Mokokchung | March 7
Anyone who visits Mokokchung town will notice three old ladies seated in a pathway selling traditional hand woven shawls near the MMC shopping complex. These three ladies have been sitting in the same pathway since the 70s. They still continue to do so.
For forty five years, Sakulemla has been selling hand woven Ao Naga traditional shawls in Mokokchung Town. “I started my business on February 7, 1973. I still remember how I collected a week’s wage from working in people’s fields and used it for buying wool to weave shawls,” narrates Sakulemla. “My husband’s meagre wage and the responsibility of taking care of a family of seven children prompted me to start this business.”
Sakulemla is joined by two of her friends, Arenkala and Supenla in the pathway. Together, they have been selling traditional hand woven shawls for more than four decades. “Being a mother, I felt it was my responsibility to help my husband and bring up our children and educate them,” says Arenkala. “This small business has helped me and my family and I can proudly say that my kids have all grown up to be successful,” she adds. A proud mother of three, Arenkala started her small business in 1983.
Supenla’s shawl business story dates back to 1976. When they first started, there weren’t many people dealing in woven shawls. Any day, they would sell 5-6 shawls. “Business is very slow these days. We hardly sell a shawl in a week,” she points out. “Many handloom and handicraft shops have mushroomed up in the town in the past few years and this is also affecting our sale. However, we have some regular customers who have been buying from us for many years and they still do,” she adds.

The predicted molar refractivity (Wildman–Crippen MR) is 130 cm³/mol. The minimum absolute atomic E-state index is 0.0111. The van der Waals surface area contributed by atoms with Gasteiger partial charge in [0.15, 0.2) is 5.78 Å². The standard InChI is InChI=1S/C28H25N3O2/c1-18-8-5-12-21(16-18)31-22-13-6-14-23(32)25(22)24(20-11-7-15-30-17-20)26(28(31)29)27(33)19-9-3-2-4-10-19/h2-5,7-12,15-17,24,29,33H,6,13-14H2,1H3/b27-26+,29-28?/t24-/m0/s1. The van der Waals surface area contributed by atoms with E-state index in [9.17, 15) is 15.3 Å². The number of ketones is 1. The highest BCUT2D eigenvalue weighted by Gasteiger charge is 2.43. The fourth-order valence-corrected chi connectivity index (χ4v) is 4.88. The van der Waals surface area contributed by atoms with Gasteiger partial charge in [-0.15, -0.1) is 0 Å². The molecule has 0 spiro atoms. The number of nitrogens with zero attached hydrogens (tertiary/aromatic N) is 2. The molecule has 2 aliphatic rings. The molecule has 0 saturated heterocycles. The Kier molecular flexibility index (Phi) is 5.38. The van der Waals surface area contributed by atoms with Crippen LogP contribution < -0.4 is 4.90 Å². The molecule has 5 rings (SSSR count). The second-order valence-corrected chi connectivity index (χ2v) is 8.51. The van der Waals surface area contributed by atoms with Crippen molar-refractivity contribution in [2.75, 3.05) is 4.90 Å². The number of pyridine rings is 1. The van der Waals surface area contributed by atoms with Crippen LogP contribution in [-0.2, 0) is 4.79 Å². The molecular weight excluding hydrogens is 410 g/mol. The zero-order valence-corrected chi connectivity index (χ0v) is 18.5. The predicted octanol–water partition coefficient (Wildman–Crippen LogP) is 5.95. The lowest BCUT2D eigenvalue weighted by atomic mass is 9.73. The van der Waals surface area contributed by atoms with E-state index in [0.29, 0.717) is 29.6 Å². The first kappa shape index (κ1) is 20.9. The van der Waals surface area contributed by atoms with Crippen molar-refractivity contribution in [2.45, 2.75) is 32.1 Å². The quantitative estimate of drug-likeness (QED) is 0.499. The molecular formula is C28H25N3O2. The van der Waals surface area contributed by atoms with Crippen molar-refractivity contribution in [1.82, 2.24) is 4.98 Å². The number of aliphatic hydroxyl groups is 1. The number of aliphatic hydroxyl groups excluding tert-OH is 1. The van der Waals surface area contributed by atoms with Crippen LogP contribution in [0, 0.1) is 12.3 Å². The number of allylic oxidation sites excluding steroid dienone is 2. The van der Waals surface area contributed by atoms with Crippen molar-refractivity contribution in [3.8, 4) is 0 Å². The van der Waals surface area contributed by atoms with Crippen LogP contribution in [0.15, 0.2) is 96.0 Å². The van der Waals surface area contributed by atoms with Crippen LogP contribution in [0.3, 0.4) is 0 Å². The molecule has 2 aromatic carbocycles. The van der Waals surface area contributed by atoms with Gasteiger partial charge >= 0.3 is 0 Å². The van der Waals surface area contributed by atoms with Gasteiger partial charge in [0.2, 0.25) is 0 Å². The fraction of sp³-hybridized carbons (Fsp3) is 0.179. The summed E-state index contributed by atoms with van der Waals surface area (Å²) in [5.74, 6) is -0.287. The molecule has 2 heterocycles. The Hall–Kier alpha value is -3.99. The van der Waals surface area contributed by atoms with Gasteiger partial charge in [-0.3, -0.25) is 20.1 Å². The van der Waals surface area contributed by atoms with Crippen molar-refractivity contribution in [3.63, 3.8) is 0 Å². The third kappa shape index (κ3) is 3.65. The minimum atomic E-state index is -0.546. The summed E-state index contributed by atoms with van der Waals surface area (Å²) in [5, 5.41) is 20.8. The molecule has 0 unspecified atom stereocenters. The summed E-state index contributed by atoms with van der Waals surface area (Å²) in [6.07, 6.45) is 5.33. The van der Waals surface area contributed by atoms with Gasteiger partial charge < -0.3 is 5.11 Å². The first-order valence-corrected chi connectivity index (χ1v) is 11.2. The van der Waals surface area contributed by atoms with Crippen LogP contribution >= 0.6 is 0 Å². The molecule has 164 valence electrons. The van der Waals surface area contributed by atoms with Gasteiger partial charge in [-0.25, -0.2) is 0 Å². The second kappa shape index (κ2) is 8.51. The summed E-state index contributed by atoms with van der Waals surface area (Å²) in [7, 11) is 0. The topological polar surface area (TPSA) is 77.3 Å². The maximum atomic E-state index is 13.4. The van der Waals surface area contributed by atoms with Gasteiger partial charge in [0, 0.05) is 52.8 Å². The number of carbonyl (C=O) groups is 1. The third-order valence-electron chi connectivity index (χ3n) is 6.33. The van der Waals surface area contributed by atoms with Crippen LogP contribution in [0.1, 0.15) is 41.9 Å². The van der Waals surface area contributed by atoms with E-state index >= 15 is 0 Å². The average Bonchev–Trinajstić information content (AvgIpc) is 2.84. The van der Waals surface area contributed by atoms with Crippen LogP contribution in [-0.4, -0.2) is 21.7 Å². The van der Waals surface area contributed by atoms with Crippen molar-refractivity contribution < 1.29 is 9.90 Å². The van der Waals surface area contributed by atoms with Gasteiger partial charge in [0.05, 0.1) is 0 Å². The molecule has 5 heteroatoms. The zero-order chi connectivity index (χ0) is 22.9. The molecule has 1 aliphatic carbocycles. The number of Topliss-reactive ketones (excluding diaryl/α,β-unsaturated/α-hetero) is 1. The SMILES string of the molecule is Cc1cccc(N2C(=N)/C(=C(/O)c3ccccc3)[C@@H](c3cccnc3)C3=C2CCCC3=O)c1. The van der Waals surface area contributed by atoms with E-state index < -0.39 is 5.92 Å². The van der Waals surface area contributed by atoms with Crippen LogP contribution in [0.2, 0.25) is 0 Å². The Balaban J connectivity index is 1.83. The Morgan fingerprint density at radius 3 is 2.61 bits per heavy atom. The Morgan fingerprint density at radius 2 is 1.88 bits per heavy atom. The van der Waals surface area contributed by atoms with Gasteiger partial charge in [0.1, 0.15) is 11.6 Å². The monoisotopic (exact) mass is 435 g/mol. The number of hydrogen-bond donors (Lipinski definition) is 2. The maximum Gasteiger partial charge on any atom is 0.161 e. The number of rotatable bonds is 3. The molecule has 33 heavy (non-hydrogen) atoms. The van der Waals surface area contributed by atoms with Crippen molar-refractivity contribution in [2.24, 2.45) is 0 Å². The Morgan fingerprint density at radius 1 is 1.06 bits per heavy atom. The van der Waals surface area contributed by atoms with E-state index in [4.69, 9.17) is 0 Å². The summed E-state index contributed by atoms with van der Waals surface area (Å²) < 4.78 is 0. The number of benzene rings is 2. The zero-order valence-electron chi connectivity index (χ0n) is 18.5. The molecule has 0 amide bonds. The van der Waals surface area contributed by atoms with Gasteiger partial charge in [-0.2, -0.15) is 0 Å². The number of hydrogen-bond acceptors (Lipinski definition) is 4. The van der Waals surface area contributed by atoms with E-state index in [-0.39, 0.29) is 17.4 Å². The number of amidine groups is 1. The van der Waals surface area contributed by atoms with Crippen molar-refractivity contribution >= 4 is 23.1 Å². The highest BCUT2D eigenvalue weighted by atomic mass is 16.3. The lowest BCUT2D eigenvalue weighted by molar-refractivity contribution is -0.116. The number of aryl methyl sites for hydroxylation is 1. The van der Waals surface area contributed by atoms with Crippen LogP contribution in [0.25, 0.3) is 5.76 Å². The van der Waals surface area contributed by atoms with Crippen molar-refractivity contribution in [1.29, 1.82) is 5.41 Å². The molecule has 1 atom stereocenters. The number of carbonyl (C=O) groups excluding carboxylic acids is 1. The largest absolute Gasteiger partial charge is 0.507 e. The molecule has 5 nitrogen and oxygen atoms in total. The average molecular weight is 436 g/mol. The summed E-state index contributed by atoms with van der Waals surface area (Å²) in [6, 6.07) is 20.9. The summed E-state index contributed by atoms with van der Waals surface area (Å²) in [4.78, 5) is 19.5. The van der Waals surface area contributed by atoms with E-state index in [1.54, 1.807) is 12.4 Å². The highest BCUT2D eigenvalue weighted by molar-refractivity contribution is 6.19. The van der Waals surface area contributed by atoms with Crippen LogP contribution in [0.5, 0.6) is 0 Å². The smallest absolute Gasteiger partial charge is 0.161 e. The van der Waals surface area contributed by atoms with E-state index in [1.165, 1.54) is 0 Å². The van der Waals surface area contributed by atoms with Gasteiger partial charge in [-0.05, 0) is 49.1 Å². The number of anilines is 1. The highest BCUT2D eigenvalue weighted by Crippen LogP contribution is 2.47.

At 71, Sakulemla and Supenla still recall the major incidents that occurred in Mokokchung town particularly the ‘Ayatai 1994’ and the killing of a ‘major saab.’ They have seen the town grow socially and economically.
Hailing from Ungma village, Sakulemla, Supenla and Arenkala are the only street vendors in Mokokchung town who deals in traditional woven shawls. Supenla laments that the present generation do not know how to weave and that even in the villages; there aren’t many women who weave.
“If only there are women who are as interested as we are in our business, it would help in carrying forward our legacy,” wishes Supenla. She said selling “Supangsu” is not just about them earning but they are also indirectly helping the masses by selling quality products at reasonable rate.
These are three mothers among scores who have taken the responsibility of taking care of their family in their hands and initiated small businesses, which, even after forty years, they are unwilling to quit- even despite an unfavourable market or family members requesting them to discontinue.
Having set their heart and soul in their work, the three mothers are happy to sit and sell their products and is a permanent fixture of Mokokchung town market landscape.
Not only are these ladies known for their shawls, they are also known for their cheerful attitude towards customers. Hundreds of strangers have turned friends. Sitting with them for ten minutes, one notices how popular they are, especially among the old folks.
Forty years ago, it was unimaginable for women to venture out of the houses and engage themselves in other activities other than agricultural works and contributing towards the financial stability of the family.
Just as these “unsung heroines” sitting by the pavement every single day for the past four decades go unnoticed, imagine how many more women must be making such contributions and yet their stories never heard, never told.